Archive for May, 2009

May 29, 2009

questioning our dreams : james 4:13-17

by Bethany

 

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Last night, I saw my friend Steph Shaw sing with her husband Kevin at Googie’s Lounge. Although Steph and Kevin have performed together as part of a band , this was the first gig that they have done with just the two of them. They performed newly written songs and were refreshingly raw in the performance. While introducing one of the songs, Steph said,

Those of us who come to New York – we all have dreams.
And sometimes we question them.

Although I didn’t ask Steph what she meant by her observation (she can comment on this post, if I’m wrong), I am guessing that she meant that pursuing dreams can be hard and, when it is, we question how much we really want that dream. But, then we remember, “If you can make it here, you’ll make it anywhere.”

But, Steph’s statement could just have easily meant that we question our dreams because we should always question where we are, what we’re doing, and what we’re running after. After all, “An unexamined life is not worth living.” In fact, to question our future is not only a worthwhile thing, it is a godly thing. In James 4, we read,

Now listen, you who say, “Today or tomorrow we will go to this or that city, spend a year there, carry on business and make money.” Why, you do not even know what will happen tomorrow … Instead, you ought to say, “If it is the Lord’s will, we will live and do this or that.” As it is, you boast and brag.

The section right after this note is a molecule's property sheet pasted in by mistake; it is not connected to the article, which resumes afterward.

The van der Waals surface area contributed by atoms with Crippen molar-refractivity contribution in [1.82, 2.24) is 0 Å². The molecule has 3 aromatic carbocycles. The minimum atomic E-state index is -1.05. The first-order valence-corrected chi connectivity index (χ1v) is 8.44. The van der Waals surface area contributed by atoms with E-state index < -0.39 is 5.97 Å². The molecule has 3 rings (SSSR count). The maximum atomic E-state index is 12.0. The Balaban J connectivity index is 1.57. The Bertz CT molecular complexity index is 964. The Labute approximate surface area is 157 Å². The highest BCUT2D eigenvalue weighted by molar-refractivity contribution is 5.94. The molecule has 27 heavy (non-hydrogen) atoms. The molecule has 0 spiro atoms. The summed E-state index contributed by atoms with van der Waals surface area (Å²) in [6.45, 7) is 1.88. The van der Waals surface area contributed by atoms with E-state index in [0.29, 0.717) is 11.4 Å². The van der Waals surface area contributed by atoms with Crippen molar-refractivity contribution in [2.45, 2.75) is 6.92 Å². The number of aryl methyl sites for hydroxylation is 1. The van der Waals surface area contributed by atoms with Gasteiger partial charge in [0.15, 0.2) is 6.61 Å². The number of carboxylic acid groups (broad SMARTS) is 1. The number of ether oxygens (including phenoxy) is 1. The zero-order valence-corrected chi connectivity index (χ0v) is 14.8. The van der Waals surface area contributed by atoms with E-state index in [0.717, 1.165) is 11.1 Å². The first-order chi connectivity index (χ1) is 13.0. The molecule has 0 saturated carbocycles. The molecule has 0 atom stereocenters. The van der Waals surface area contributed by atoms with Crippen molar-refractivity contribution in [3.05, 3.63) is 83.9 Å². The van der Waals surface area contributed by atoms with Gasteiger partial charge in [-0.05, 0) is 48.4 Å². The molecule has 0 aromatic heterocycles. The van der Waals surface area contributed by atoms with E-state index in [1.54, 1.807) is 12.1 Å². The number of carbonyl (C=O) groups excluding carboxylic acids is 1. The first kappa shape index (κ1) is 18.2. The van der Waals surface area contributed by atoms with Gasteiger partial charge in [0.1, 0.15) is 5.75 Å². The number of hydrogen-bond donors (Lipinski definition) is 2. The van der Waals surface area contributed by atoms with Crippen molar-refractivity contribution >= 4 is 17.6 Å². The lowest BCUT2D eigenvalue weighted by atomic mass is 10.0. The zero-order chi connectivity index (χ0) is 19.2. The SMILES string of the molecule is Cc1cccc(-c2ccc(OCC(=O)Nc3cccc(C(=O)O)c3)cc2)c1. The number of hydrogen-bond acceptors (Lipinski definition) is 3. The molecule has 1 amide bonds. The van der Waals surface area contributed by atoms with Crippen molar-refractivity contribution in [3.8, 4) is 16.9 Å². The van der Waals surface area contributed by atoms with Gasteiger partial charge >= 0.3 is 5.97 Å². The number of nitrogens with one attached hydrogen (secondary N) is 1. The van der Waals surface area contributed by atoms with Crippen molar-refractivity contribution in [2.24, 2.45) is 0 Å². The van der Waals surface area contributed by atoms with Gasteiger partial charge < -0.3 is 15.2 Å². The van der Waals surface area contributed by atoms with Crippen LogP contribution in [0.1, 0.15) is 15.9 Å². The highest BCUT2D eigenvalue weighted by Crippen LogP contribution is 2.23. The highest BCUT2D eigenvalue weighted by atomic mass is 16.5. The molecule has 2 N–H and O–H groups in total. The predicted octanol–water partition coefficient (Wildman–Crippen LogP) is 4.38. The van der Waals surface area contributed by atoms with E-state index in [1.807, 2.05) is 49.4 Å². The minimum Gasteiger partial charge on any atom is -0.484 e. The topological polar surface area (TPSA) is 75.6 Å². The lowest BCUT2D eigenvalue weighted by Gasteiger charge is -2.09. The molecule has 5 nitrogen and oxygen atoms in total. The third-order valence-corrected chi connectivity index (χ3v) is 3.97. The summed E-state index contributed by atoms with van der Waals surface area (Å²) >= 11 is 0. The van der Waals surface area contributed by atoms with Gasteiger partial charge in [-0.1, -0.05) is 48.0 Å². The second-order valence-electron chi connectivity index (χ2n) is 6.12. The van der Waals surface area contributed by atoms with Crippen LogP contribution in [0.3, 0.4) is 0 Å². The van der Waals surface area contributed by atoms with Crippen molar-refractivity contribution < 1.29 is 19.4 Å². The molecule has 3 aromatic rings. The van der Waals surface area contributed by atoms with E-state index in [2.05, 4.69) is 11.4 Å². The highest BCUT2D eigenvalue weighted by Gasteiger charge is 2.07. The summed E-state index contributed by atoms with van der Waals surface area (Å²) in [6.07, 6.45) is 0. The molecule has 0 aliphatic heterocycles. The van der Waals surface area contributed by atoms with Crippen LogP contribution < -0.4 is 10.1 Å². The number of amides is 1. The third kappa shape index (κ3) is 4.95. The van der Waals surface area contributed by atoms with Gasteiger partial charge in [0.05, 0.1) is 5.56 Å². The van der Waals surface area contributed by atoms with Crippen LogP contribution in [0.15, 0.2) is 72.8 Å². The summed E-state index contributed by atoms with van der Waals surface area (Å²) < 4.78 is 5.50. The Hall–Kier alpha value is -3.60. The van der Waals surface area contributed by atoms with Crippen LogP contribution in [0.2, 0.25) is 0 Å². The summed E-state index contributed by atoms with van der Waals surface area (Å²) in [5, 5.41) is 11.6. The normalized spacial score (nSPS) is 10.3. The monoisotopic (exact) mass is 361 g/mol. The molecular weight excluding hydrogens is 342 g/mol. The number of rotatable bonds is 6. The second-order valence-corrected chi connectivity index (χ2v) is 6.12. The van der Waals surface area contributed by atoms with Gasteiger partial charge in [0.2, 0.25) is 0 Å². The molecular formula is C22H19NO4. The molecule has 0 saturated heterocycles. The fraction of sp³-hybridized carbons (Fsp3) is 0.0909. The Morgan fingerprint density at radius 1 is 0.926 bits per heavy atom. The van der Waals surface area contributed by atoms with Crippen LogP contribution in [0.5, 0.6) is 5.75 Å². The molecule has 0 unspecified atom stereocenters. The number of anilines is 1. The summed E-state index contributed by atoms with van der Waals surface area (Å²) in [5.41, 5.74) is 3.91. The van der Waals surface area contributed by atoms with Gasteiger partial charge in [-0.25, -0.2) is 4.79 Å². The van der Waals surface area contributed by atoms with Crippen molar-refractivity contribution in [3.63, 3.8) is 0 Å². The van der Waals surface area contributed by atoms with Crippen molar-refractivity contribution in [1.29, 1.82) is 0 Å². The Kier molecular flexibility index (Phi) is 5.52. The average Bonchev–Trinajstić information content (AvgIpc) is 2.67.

We should have a healthy amount of questioning in our minds and our hearts about what God has in store for our lives. For we belong to him, and he can do what he wills with us – even if it means that our dreams never come to fruition or he takes us far beyond what we have asked for or imagined. So, let us pray for open hearts and open minds – not bragging or boasting about what tomorrow holds, bur rather surrendering our dreams to the gracious and loving will of the Lord.

May 28, 2009

riches to rags : john 1:43-51

by Bethany

Who doesn’t love a good rags to riches story? The rising to prominence of a person who had everything stacked against them – economic status, ethnic background, familial problems, etc. This is one reason that we love the story of Judge Sonia Sotomayor. Her father died when she was 9, she was diagnosed with diabetes at the age of 8, and she was raised in the projects in the Bronx. Yet, she managed to attend Princeton University and Yale Law School and then become a judge in the Federal court system – eventually nominated for SCOTUS.